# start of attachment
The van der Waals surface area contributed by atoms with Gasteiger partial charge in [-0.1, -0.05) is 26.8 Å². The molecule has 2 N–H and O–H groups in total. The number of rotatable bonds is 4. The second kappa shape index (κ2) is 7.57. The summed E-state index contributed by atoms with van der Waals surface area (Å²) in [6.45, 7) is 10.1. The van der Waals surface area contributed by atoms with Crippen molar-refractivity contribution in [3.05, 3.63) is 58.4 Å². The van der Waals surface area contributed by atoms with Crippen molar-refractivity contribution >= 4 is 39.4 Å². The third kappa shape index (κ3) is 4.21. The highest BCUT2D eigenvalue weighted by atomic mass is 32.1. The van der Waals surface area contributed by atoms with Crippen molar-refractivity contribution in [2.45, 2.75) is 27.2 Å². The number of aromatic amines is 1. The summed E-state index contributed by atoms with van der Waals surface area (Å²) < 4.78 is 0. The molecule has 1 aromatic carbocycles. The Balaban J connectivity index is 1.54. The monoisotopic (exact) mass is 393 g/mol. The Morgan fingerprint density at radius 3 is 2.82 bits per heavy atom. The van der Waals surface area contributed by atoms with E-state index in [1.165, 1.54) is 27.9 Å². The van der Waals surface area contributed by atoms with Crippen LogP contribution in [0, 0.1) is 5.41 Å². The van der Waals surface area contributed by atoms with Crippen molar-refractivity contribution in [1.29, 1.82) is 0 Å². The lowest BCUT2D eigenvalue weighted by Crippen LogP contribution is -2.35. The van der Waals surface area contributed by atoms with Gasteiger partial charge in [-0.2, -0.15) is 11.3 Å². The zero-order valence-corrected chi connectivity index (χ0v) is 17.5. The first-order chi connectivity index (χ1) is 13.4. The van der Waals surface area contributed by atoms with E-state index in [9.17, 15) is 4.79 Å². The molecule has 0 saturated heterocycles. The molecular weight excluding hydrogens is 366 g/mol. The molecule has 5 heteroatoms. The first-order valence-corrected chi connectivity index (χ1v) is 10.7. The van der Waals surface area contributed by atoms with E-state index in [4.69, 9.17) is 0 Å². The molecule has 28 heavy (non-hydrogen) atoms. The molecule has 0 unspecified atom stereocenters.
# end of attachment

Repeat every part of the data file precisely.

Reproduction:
The van der Waals surface area contributed by atoms with Gasteiger partial charge in [-0.1, -0.05) is 26.8 Å². The molecule has 2 N–H and O–H groups in total. The number of rotatable bonds is 4. The second kappa shape index (κ2) is 7.57. The summed E-state index contributed by atoms with van der Waals surface area (Å²) in [6.45, 7) is 10.1. The van der Waals surface area contributed by atoms with Crippen molar-refractivity contribution in [3.05, 3.63) is 58.4 Å². The van der Waals surface area contributed by atoms with Crippen molar-refractivity contribution >= 4 is 39.4 Å². The third kappa shape index (κ3) is 4.21. The highest BCUT2D eigenvalue weighted by atomic mass is 32.1. The van der Waals surface area contributed by atoms with Crippen molar-refractivity contribution in [2.45, 2.75) is 27.2 Å². The number of aromatic amines is 1. The summed E-state index contributed by atoms with van der Waals surface area (Å²) < 4.78 is 0. The molecule has 1 aromatic carbocycles. The Balaban J connectivity index is 1.54. The monoisotopic (exact) mass is 393 g/mol. The Morgan fingerprint density at radius 3 is 2.82 bits per heavy atom. The van der Waals surface area contributed by atoms with E-state index in [1.165, 1.54) is 27.9 Å². The van der Waals surface area contributed by atoms with Crippen LogP contribution in [0, 0.1) is 5.41 Å². The van der Waals surface area contributed by atoms with Crippen molar-refractivity contribution in [1.29, 1.82) is 0 Å². The lowest BCUT2D eigenvalue weighted by Crippen LogP contribution is -2.35. The van der Waals surface area contributed by atoms with Gasteiger partial charge in [-0.2, -0.15) is 11.3 Å². The zero-order valence-corrected chi connectivity index (χ0v) is 17.5. The first-order chi connectivity index (χ1) is 13.4. The van der Waals surface area contributed by atoms with E-state index in [9.17, 15) is 4.79 Å². The molecule has 0 saturated heterocycles. The molecular weight excluding hydrogens is 366 g/mol. The molecule has 5 heteroatoms. The first-order valence-corrected chi connectivity index (χ1v) is 10.7. The van der Waals surface area contributed by atoms with E-state index in [4.69, 9.17) is 0 Å². The molecule has 28 heavy (non-hydrogen) atoms. The molecule has 0 unspecified atom stereocenters.